Webinar: Metrics Management - Be Careful What You Wish For!

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Metric management seems to be one of the hottest topics in project management today. Unfortunately, rushing into metrics management without understanding what can go wrong can lead to detrimental results.

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  • Webinar: Metrics Management - Be Careful What You Wish For!

    1. 1. © 2013 International Institute for Learning, Inc. 1 By Harold Kerzner, Ph.D. Project Management Metrics, Key Performance Indicators and Dashboards 1
    2. 2. © 2013 International Institute for Learning, Inc. 2 Material in this presentation has been taken from the following book: Harold Kerzner; Project Management Metrics, KPIs, and Dashboards John Wiley & Sons and IIL Co-publishers; 2011. Copyright 2
    3. 3. © 2013 International Institute for Learning, Inc. 3 THE DRIVING FORCES FOR BETTER METRICS PART 1 TopicTopic 3
    4. 4. © 2013 International Institute for Learning, Inc. Types of Metrics Types of Metrics Intent Traditional Metrics Primarily focus on where we are today Key Performance Indicators Extrapolate the present into the future to tell us where we will end up Value-Reflective Metrics (also called Value-Based Metrics) A combination of metrics and KPIs that tell us the growth of value as the project progresses 4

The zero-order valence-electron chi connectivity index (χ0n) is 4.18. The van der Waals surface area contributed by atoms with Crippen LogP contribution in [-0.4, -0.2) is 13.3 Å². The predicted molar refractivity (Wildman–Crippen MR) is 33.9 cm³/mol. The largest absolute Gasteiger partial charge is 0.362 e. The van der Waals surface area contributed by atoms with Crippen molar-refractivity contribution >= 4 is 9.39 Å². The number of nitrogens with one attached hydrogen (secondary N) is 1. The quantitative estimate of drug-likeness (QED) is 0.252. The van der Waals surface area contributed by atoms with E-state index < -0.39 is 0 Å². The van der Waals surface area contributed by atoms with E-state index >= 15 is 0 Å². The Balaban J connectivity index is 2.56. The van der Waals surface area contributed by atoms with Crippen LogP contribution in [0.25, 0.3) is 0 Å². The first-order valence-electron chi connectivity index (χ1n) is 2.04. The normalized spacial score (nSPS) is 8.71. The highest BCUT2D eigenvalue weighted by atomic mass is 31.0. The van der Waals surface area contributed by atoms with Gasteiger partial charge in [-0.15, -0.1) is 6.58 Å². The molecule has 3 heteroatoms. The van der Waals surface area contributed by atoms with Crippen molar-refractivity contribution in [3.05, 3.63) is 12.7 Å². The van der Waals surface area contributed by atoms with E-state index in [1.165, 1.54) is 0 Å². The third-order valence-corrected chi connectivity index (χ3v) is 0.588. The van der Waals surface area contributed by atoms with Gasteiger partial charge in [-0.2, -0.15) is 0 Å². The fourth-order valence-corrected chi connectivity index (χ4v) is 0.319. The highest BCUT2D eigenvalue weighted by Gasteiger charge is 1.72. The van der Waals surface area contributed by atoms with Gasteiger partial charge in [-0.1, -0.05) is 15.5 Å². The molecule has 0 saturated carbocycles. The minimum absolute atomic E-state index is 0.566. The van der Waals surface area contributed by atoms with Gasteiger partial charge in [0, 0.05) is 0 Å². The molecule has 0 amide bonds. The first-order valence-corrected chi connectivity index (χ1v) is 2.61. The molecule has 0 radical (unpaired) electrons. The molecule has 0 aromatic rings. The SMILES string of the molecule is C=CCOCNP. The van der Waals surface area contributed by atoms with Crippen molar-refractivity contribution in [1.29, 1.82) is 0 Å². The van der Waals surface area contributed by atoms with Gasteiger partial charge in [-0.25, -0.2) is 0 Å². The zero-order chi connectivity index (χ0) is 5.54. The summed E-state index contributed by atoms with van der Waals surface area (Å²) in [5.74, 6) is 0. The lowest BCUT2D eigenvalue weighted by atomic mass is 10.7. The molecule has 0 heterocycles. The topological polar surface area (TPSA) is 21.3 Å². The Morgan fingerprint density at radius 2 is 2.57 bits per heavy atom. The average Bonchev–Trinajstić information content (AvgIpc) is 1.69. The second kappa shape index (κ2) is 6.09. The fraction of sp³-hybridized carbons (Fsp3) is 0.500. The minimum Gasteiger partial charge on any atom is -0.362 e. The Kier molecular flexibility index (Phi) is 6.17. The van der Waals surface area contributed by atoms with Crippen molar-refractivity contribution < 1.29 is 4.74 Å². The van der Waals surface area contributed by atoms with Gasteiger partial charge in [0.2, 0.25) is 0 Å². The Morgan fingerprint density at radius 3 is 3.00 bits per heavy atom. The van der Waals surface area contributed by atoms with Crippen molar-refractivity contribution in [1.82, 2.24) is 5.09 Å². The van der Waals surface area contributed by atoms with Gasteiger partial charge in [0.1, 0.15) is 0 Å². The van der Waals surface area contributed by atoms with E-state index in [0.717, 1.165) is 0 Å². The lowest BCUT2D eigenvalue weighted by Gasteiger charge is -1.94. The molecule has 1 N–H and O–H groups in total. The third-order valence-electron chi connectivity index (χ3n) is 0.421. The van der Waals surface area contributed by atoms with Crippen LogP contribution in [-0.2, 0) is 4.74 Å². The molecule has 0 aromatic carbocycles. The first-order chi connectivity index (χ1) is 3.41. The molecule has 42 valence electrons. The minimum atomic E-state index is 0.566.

5. 5. © 2013 International Institute for Learning, Inc. 5 Types of Metrics Timeline and Initiatives TQM and Quality Conformance Customer Relations Management (CRM) Customers’ Perception of Quality and Value Customer Value Management Programs IMPORTANCE OF VALUE Traditional Value-Based The Importance of Value 1980s 1990s 2000s 2010s 5
    6. 6. © 2013 International Institute for Learning, Inc. 6 The APQC Study According to a study (“Customer Value Management: Gaining Strategic Advantage”, The American Productivity and Quality Center [APQC], ©1998, p.8):  “Although customer satisfaction is still measured and used in decision-making, the majority of partner organizations [used in this study] have shifted their focus from customer satisfaction to customer value.” 6
    7. 7. © 2013 International Institute for Learning, Inc. 7 UNDERSTANDING METRICS PART 2 TopicTopic 7
    8. 8. © 2013 International Institute for Learning, Inc. 8 A New Job Responsibility Part of the project manager’s new role is to understand what are the key metrics that need to be identified and managed for the project to be viewed as a success by all of the stakeholders. 8
    9. 9. © 2013 International Institute for Learning, Inc. 9 New Developments in Project Management New Success Criteria Dashboard Design Governance Measurement Metrics and KPIs 9